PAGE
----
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  • Writer's pictureJamal Saafir

Billionaire’s Lawyers Contend Meta’s Request for Documents

Updated: Oct 19, 2023


According to a report from Crypto News, attorneys in the ongoing litigation between mining billionaire Andrew Forrest and Facebook’s parent company Meta say that Meta’s request for more case documents is “oppressive,” “an abuse of process,” and “goes against client privileges.”



Forrest is suing Meta over a plethora of scam cryptocurrency advertisements utilizing his likeness that were present on Facebook in 2019. Forrest initiated legal action in February 2022 and also alleged that Meta broke anti-money laundering laws.




As reported by WAtoday, Forrest’s lawyer Rachel Young disputed the summons at Perth Magistrates Court on Monday, saying, “The documents sought, lack a legitimate forensic purpose and have no relevance to the case.”


She went on further to state, “Given how long this has been going on, the length of time this has been ongoing, your honor ought not to make further orders for disclosure.”



Documents sought by Meta include personal emails with Forrest’s legal counsel and expert witnesses, reports citing the use of Forrest’s name in third-party advertisements, and discussions of his overseas litigation funding.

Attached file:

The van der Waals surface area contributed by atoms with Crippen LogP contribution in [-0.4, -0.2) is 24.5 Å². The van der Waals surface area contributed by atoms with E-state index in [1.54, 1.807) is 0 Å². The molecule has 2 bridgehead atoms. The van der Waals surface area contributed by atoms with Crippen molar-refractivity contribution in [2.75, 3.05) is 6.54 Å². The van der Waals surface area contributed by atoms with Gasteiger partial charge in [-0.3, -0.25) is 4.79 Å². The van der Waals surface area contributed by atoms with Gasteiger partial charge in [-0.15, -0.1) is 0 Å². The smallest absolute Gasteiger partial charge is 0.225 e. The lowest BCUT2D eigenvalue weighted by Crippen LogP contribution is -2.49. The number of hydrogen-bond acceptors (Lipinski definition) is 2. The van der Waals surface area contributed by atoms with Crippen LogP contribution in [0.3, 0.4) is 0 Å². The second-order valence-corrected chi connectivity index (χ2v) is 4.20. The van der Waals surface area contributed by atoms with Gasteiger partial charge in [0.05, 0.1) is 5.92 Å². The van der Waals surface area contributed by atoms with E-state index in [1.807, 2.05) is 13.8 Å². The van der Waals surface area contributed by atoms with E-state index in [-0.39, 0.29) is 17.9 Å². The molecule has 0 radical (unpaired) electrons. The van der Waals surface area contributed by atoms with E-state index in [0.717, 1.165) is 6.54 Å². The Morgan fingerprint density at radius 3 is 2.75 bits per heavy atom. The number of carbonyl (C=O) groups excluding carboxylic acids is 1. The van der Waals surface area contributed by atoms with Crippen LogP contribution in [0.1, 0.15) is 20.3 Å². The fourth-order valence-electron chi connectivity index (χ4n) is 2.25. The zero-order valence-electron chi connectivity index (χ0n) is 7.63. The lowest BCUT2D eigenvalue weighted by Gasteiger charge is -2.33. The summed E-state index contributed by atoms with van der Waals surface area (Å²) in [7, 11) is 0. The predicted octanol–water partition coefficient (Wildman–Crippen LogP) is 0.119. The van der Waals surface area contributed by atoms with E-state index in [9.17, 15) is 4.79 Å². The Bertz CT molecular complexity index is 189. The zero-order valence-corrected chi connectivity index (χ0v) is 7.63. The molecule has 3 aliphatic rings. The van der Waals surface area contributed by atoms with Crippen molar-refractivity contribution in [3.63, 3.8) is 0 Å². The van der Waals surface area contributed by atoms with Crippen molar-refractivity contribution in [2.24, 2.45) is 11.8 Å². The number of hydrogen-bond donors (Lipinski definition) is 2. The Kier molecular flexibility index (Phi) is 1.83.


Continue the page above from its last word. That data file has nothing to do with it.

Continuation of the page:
Paul Yovich, representing Meta, said that parties were submitting more evidence despite initially claiming no more relevant documents were needed. He said, “When the prosecutor says there are no further documents to disclose I cannot have complete confidence that is completely accurate.”


Young requested the cancellation of Meta’s July summons and asked that Meta’s request for documents used in similar court proceedings in the US and Ireland be canceled as well.


Virgin Media owner Richard Branson is also pursuing legal recourse by way of attorney in regards to social media companies giving a platform to crypto scams using his name. He previously discussed the matter with Meta’s chief operating officer.



Crypto scams like these have tremendously negative impact on those unfortunate enough to believe in the advertised false claims. One woman lost £40,000 ($50,800 USD) in a bitcoin investment scam bearing the likeness of a prominent financial guru in the UK. Another victim landed herself in £150,000 ($190,000 USD) of debt after falling for a similar crypto scam using the same guru.





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